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♪ francine: the publishing industry had been impacted by the rapid growth of digital technologies. john fallon tells me exclusively how he adapted the business to thrive in this ever-changing environment. john: in education, technology is much more about how do you make the teaching and learning much more effective, engaging, how you provide greater insights. let's take starbucks employee
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who has sat down, and they get stuck on a problem. are there adaptive programs, perhaps it will make it easier to build their confidence up, help them through with the problems they are doing online. if they are finding it easy to do, maybe getting bored we push them onto something more challenging. if we see they are trying to master a concept, do you want help here and now? it could be someone in india, they pop up in chat or on skype. it is much more adaptable and driven by the needs of the students. you are using the technology, you're making better use of data analytics. it is obviously much more scalable and affordable as well.
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what we do in that example, we can help the 22-year-old graduate in china who has a great grammar in english but lacks the fluency to get the job with a global corporation. in another way we can help the parents in a poor country in africa, who knows, that left to their own devices there is a 50% chance after five years of schooling the child will not master basic literacy. and we can apply technology to help those life challenges as well. francine: you've lost some contracts in the u.s. are you looking at emerging markets? that looks to be where there is more growth potential. john: in america, in the first six months of the year, revenues were up 3%. the best growth we've had in the last few years. our competitive performance in
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higher education and large parts of our schools is strong. we did lose a couple of contracts in one small part of the company, but in the overall context of the business, performance is strong. america is two thirds of our business today. the biggest single growth opportunity for pearson is helping to make education much more accessible, affordable and effective for people in america in the way i have described. yes, we do see the growth opportunities in china and brazil, across sub-saharan africa. obviously with the recent events over the summer, these markets are challenged in many ways. but, there is still a large growing middle class who has great aspirations for their
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children and themselves, and for who better quality education training is an important part. we do see big opportunities there as well. francine: given the emerging markets, are you worried about a global recession? is it something that worries you? john: clearly, it is something that the ceo of a global company should worry about. read the "ft" and everything else to get the best view that i can. i think it is important to focus on fundamentals in these times. a good example would be brazil. the country is in recession, times are difficult particularly in the public sector. we have a great management team there doing a good job of bringing together all pearson's different assets in a way that we think will improve the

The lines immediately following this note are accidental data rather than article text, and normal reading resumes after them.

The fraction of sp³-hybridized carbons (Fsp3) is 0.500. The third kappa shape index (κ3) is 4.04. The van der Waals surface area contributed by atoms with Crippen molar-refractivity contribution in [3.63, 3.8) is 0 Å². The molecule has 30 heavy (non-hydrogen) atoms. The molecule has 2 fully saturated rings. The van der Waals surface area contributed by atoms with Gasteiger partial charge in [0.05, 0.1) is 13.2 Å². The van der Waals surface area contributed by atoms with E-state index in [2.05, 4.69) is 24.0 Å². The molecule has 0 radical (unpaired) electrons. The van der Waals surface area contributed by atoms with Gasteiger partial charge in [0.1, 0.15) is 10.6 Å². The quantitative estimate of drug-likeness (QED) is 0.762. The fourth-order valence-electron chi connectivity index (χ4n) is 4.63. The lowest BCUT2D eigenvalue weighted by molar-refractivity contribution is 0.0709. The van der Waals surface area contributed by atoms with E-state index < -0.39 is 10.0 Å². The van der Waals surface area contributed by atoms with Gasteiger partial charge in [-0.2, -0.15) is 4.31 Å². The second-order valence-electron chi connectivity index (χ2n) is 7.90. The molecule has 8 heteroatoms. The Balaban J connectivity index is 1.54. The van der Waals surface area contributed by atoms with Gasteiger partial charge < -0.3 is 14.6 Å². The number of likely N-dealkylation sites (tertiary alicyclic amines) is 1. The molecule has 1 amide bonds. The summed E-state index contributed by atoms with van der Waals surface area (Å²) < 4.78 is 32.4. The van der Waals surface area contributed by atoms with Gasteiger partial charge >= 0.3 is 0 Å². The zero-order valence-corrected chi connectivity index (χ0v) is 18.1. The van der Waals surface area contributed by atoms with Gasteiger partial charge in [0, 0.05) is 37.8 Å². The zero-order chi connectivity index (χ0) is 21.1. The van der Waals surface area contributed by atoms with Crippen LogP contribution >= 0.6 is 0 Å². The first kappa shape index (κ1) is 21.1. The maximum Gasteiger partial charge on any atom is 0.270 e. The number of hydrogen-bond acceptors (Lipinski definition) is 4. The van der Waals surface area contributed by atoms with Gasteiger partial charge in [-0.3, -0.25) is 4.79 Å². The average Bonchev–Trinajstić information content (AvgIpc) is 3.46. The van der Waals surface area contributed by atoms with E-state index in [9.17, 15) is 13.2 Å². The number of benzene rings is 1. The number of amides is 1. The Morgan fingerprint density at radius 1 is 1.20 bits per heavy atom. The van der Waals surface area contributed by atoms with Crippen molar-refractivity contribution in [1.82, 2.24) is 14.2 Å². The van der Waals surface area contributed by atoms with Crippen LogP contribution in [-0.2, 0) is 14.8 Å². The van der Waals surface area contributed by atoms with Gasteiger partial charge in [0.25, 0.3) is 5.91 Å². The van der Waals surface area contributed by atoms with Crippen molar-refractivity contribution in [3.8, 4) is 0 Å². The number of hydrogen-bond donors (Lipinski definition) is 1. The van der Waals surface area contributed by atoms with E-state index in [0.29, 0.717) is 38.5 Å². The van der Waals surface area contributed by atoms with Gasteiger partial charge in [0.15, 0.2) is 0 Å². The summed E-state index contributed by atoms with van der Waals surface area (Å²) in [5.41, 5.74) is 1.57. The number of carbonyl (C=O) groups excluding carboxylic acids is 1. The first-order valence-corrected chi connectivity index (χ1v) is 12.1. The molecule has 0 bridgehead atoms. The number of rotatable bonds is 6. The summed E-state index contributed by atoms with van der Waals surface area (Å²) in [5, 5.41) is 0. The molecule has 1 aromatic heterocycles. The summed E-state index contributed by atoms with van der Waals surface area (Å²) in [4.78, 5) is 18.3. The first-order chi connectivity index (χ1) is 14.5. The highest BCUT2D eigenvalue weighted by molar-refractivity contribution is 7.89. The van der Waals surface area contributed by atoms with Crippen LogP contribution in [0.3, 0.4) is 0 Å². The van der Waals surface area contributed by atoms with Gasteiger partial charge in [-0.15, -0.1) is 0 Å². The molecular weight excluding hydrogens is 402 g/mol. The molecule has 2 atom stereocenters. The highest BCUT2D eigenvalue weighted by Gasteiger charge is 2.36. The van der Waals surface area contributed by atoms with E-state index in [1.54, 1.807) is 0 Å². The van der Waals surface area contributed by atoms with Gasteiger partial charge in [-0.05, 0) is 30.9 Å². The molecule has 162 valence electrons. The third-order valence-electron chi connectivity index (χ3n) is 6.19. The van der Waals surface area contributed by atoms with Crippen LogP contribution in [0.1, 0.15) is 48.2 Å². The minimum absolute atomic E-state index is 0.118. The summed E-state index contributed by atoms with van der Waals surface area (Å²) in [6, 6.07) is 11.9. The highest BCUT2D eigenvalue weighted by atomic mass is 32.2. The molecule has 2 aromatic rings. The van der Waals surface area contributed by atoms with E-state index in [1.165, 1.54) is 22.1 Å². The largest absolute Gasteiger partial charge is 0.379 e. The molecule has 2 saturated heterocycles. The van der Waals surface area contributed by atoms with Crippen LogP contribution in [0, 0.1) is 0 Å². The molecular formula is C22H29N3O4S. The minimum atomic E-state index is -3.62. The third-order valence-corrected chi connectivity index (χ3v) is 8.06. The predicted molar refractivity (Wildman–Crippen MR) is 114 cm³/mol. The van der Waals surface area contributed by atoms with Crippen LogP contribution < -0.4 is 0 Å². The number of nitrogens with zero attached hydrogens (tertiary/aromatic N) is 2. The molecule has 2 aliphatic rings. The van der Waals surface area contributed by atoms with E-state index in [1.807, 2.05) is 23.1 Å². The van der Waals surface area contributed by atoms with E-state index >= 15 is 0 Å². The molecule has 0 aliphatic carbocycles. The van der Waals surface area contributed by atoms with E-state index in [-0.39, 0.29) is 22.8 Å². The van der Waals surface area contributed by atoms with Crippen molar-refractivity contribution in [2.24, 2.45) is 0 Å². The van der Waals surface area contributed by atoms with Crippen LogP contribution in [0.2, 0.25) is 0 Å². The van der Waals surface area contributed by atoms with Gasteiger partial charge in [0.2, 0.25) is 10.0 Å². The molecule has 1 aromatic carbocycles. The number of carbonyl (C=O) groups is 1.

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performance of the company and allow us to grow over the next few years. alongside the challenges of the public sector in brazil, you've got a growing middle class that wants better quality education for their children and themselves and are ready to pay for it. and we can provide services that fulfill that need. francine: if you price it right, is education recession proof? high unemployment, people may want to retrain. john: that is a good part of the story. and of the opportunity, certainly if you look in america, in the last 60 years, higher education business is countercyclical. enrollment goes up as unemployment rises, through these cycles, there is a systemic growth. you tend to see faster growth in the early years of the recession.
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i think as somebody famous once said do you think education is expensive, try ignorance. there is an understanding of education is the best investment you can make. if you look at that, in the united kingdom, the u.s., brazil, returns on investment and education for individuals is greater now than at any other time in human history. francine: one of the biggest shakeups in the entertainment world. "the financial times" and "the economist," two brands that pearson sold. after the break we talk acquisitions, strategy, and leadership. john: if we can find acquisitions that create value to shareholders and long-term sustainable opportunities as well, we will take them. francine: more from john fallon when we return. ♪
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♪ francine: welcome back to leaders with lacqua. publishing group pearson will gain a billion pounds from the sale of the "ft" and "the economist." but what will it do with the money? john: if we can find acquisitions that create value
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to shareholders and sustainable opportunities as well, we will take them. but we don't need to hurry or rush, and we will do that in the context of returning capital to shareholders. francine: do you worry about currency movements? john: we judge things at constant exchange rates. we are a u.k. listed company. clearly the most important exchange rate that our shareholders look at is the pound-dollar exchange rate. over the cycle, we and most shareholders would look through that. clearly you look at events in brazil at the moment, that is not a place where it will be a priority for capital but we will see how things emerge.